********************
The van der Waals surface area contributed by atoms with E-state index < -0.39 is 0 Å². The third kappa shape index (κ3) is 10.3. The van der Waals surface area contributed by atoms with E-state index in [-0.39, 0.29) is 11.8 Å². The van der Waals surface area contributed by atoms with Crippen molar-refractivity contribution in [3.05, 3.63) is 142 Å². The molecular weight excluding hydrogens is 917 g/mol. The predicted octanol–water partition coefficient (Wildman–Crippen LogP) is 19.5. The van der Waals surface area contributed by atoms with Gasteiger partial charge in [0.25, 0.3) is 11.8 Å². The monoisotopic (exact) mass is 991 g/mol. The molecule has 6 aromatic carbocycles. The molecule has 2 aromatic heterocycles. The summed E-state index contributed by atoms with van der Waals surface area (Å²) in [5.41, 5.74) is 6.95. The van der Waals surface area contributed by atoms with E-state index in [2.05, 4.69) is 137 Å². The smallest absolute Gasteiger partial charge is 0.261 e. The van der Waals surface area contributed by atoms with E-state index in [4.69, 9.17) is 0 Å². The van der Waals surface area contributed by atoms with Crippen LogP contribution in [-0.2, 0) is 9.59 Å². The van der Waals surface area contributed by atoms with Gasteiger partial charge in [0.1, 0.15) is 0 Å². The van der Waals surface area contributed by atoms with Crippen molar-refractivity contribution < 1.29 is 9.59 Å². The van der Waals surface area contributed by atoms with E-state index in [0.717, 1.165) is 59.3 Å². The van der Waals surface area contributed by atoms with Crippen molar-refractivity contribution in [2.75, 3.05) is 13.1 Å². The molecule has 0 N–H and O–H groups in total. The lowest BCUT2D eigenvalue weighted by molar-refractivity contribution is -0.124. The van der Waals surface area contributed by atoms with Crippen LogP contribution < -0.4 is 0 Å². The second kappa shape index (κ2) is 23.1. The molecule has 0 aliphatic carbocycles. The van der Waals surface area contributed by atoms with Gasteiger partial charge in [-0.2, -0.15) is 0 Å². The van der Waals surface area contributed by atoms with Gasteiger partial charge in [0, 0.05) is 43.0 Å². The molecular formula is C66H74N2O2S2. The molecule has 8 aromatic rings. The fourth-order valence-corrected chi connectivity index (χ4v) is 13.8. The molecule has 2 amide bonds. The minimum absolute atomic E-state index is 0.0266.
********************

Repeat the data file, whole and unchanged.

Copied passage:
The van der Waals surface area contributed by atoms with E-state index < -0.39 is 0 Å². The third kappa shape index (κ3) is 10.3. The van der Waals surface area contributed by atoms with E-state index in [-0.39, 0.29) is 11.8 Å². The van der Waals surface area contributed by atoms with Crippen molar-refractivity contribution in [3.05, 3.63) is 142 Å². The molecular weight excluding hydrogens is 917 g/mol. The predicted octanol–water partition coefficient (Wildman–Crippen LogP) is 19.5. The van der Waals surface area contributed by atoms with Gasteiger partial charge in [0.25, 0.3) is 11.8 Å². The monoisotopic (exact) mass is 991 g/mol. The molecule has 6 aromatic carbocycles. The molecule has 2 aromatic heterocycles. The summed E-state index contributed by atoms with van der Waals surface area (Å²) in [5.41, 5.74) is 6.95. The van der Waals surface area contributed by atoms with E-state index in [2.05, 4.69) is 137 Å². The smallest absolute Gasteiger partial charge is 0.261 e. The van der Waals surface area contributed by atoms with E-state index in [4.69, 9.17) is 0 Å². The van der Waals surface area contributed by atoms with Crippen LogP contribution in [-0.2, 0) is 9.59 Å². The van der Waals surface area contributed by atoms with Gasteiger partial charge in [0.1, 0.15) is 0 Å². The van der Waals surface area contributed by atoms with Crippen molar-refractivity contribution < 1.29 is 9.59 Å². The van der Waals surface area contributed by atoms with E-state index in [0.717, 1.165) is 59.3 Å². The van der Waals surface area contributed by atoms with Crippen molar-refractivity contribution in [2.75, 3.05) is 13.1 Å². The molecule has 0 N–H and O–H groups in total. The lowest BCUT2D eigenvalue weighted by molar-refractivity contribution is -0.124. The van der Waals surface area contributed by atoms with Crippen LogP contribution < -0.4 is 0 Å². The second kappa shape index (κ2) is 23.1. The molecule has 0 aliphatic carbocycles. The van der Waals surface area contributed by atoms with Gasteiger partial charge in [-0.2, -0.15) is 0 Å². The van der Waals surface area contributed by atoms with Gasteiger partial charge in [0, 0.05) is 43.0 Å². The molecular formula is C66H74N2O2S2. The molecule has 8 aromatic rings. The fourth-order valence-corrected chi connectivity index (χ4v) is 13.8. The molecule has 2 amide bonds. The minimum absolute atomic E-state index is 0.0266.